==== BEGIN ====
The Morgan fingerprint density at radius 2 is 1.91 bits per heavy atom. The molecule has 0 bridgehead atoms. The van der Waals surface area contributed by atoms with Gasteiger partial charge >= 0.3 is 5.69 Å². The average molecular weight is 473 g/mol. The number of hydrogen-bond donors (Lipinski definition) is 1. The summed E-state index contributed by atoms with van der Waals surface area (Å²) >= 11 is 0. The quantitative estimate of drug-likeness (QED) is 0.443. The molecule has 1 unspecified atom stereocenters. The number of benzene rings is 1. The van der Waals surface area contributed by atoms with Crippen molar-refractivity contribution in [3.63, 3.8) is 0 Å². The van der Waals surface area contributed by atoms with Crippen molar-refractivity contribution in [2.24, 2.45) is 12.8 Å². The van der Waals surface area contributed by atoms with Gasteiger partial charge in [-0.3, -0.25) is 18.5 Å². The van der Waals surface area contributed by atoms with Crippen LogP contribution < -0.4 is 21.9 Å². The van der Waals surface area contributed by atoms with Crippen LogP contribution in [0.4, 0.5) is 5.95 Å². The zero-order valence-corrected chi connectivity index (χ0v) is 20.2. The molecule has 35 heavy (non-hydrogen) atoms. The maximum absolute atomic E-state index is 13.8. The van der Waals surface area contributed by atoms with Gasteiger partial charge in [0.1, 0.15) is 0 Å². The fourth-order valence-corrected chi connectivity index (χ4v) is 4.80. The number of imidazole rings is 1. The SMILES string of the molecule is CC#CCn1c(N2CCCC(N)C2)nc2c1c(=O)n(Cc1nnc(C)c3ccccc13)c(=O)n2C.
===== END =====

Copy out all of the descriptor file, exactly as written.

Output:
The Morgan fingerprint density at radius 2 is 1.91 bits per heavy atom. The molecule has 0 bridgehead atoms. The van der Waals surface area contributed by atoms with Gasteiger partial charge >= 0.3 is 5.69 Å². The average molecular weight is 473 g/mol. The number of hydrogen-bond donors (Lipinski definition) is 1. The summed E-state index contributed by atoms with van der Waals surface area (Å²) >= 11 is 0. The quantitative estimate of drug-likeness (QED) is 0.443. The molecule has 1 unspecified atom stereocenters. The number of benzene rings is 1. The van der Waals surface area contributed by atoms with Crippen molar-refractivity contribution in [3.63, 3.8) is 0 Å². The van der Waals surface area contributed by atoms with Crippen molar-refractivity contribution in [2.24, 2.45) is 12.8 Å². The van der Waals surface area contributed by atoms with Gasteiger partial charge in [-0.3, -0.25) is 18.5 Å². The van der Waals surface area contributed by atoms with Crippen LogP contribution < -0.4 is 21.9 Å². The van der Waals surface area contributed by atoms with Crippen LogP contribution in [0.4, 0.5) is 5.95 Å². The zero-order valence-corrected chi connectivity index (χ0v) is 20.2. The molecule has 35 heavy (non-hydrogen) atoms. The maximum absolute atomic E-state index is 13.8. The van der Waals surface area contributed by atoms with Gasteiger partial charge in [0.1, 0.15) is 0 Å². The fourth-order valence-corrected chi connectivity index (χ4v) is 4.80. The number of imidazole rings is 1. The SMILES string of the molecule is CC#CCn1c(N2CCCC(N)C2)nc2c1c(=O)n(Cc1nnc(C)c3ccccc13)c(=O)n2C.